fore and after dialysis and was tested immediately using the NO2−/UA strips.
similarly analyzed using the test strips. The outcome confirmed our earlier re-
sults; the test strips could be used to follow NO2−and UA concentrations
during dialysis (FIG. 3).
392ANNALS OF THE NEW YORK ACADEMY OF SCIENCES
FIGURE 1. Photograph of a NO2−/UA test strip used to determine the concentrations
of NO2−(top pad) and UA (bottom pad) in a saliva sample.
Salivary Analysis of Pulmonary Inflammatory Diseases
Pulmonary inflammatory diseases, such as asthma and chronic obstruc-
FIGURE 2. Test strips following immersion in archived saliva supernatant samples
dialysis treatment. Note the comparative difference in test strip color intensity between pre-
and post-dialysis saliva samples.
WALT et al.393
FIGURE 3. Test strip results compiled by examining stimulated whole saliva samples
from ESRD patients in the BUMC Dialysis Clinic and healthy controls (not dialyzed). Each
strip was evaluated by two analysts and the two concentration readings were averaged.
affects nearly 20 million Americans and costs $11.5 billion in direct expendi-
tures in 2004.9COPD affects nearly 16 million Americans, with another 14
million estimated as living with undiagnosed disease.10
monary inflammatory diseases. The pathogenesis of pulmonary inflammation
irritants, heat/cold/humidity, and bacterial or viral infection.13,14A platform
capable of simultaneously monitoring both the causes of exacerbation as well
as the levels of numerous biomarkers resulting from the pathogenic response
would be a powerful tool for elucidating the differences associated with the
different causes of exacerbation (extrinsic vs. intrinsic). By monitoring many
created. These individual profiles could be regularly monitored to elucidate
the causes of exacerbation and to evaluate the effectiveness of treatment.
Initial Screening of Salivary Cytokines and Chemokines
To determine the endogenous cytokines and chemokines present at de-
tectable concentrations in saliva, we initially screened a small number of
394 ANNALS OF THE NEW YORK ACADEMY OF SCIENCES
FIGURE 4. Representative salivary cytokine and chemokine screening results using
the RayBio Cytokine Array V. Each dark spot visible on the array corresponds to an analyte
present in saliva above the detection limit of the kit. Cytokines and chemokines detected
on the array that are associated with pulmonary inflammatory diseases could be examined
with secondary screening studies.
archived saliva supernatant samples from asthmatics and healthy controls us-
ing Human Cytokine Array V Kits from RayBiotech (Norcross, GA, USA).
These commercially available tests are based on a multiplexed enzyme-linked
immunosorbent assay (ELISA) with chemiluminescent detection and they
provide qualitative results identifying the relative levels of 79 cytokines and
chemokines (FIG. 4). Using this method, we were able to identify a number of
salivary cytokines and chemokines that were examined in greater detail using
secondary quantitative assays.
Secondary Screening of Salivary Cytokines and Chemokines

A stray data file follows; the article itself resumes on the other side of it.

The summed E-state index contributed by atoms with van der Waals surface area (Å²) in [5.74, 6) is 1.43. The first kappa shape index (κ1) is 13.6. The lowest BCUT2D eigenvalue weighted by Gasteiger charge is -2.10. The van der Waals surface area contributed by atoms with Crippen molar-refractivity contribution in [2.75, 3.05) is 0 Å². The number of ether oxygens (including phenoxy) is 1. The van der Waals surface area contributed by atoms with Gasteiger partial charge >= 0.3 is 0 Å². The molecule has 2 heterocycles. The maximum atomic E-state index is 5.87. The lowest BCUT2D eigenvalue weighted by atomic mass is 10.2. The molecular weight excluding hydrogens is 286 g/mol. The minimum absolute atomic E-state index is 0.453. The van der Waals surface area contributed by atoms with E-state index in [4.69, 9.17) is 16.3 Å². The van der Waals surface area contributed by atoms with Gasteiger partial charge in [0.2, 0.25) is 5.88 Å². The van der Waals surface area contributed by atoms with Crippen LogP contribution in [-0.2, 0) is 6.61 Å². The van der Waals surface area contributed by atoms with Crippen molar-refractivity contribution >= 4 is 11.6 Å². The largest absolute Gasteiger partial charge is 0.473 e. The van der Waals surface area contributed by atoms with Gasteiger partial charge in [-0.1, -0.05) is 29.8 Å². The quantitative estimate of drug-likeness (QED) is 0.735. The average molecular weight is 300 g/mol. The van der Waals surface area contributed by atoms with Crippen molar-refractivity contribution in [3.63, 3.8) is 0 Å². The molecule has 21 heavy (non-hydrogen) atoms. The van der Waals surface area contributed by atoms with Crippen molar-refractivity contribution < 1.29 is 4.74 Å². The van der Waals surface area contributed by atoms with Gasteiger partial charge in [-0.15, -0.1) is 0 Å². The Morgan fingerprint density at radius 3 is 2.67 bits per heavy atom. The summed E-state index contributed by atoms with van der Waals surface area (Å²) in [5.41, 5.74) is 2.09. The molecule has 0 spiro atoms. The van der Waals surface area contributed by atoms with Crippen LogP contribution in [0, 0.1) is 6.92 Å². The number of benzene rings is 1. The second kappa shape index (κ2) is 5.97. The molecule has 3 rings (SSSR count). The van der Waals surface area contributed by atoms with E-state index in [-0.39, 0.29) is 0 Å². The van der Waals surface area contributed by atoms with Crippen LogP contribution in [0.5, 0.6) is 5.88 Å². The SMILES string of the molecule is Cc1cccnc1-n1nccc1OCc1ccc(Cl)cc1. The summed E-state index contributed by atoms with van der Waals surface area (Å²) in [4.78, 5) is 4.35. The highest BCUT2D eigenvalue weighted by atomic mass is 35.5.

A number of cytokines and chemokines showing elevated levels with pul-
monary inflammation on the RayBio Cytokine Array V were examined with
quantitative ELISA screening studies. Representative preliminary quantitative
salivary screening results of 12 asthmatic patients and 12 healthy controls
are shown in FIGURE 5. When examined closely, no single analyte correlates
WALT et al.395
FIGURE 5. Representative quantitative screening results for (A) IP-10, (B) VEGF,
(C) IFN-?, and (D) RANTES for 12 asthmatic patients and 12 healthy controls determined
using microtiter plate-based ELISA. The average for each population (asthmatic or healthy
control) is represented by the dark gray bar on the right of each data set.
with pulmonary inflammatory state, but elevated levels of multiple analytes
are present in most of the patients. Cytokines and chemokines showing po-
tential correlations with pulmonary inflammation will be further investigated
to confirm their utility as asthma biomarkers. Finally, by examining numer-
ous inflammatory proteins simultaneously using a multiplexed assay, we hope
to develop a better understanding of the different ways in which asthma can
manifest itself in different patients.
Development of a Multiplexed Fiber Optic Microsphere-Based
Assays for cytokines or chemokines shown to have potential correlation
with pulmonary inflammatory disease or exacerbation could be converted
to microsphere-based probes and pooled for multiplexed screening studies.
To perform multiplexed microsphere-based fiber optic measurements, amine-
oclonal antibodies via glutaraldehyde chemistry. Probes recognizing different
analytes were pooled and deposited into the wells of a fiber optic array to
396ANNALS OF THE NEW YORK ACADEMY OF SCIENCES
produce a multiplexed immunoassay. Additional cytokine and chemokine
probes can be included on the multiplexed array by modifying the compo-
sition of the microsphere bead pool. The current iteration of the multiplexed
Salivary Analysis of Pulmonary Pathogens
We hypothesize that there is a natural exchange of bacteria and viruses
associated with pulmonary exacerbations between upper respiratory tract flu-
ids and saliva. We have identified a variety of organisms and are develop-
ing multiplexed bead-based fiber optic sensor arrays to screen saliva samples
for these pathogens. Probe sequences specific to polymerase chain reaction
(PCR) amplicons for the pathogens listed in TABLE 2 have been incorporated
into Sentrix and BeadChip arrays (Illumina, Inc., San Diego, CA, USA), con-
taining 96 and 16 bundles of 50,000 bead sensors, respectively. Oral control
microorganisms have also been included to verify the validity of our detection
Our present nucleic acid detection approach involves PCR amplification of
the pathogen sequences followed by direct hybridization to oligonucleotide
able extracted bacterial DNA. Whole saliva samples were first centrifuged to
separate cells and particulate matter. Nucleic acids were then isolated and pu-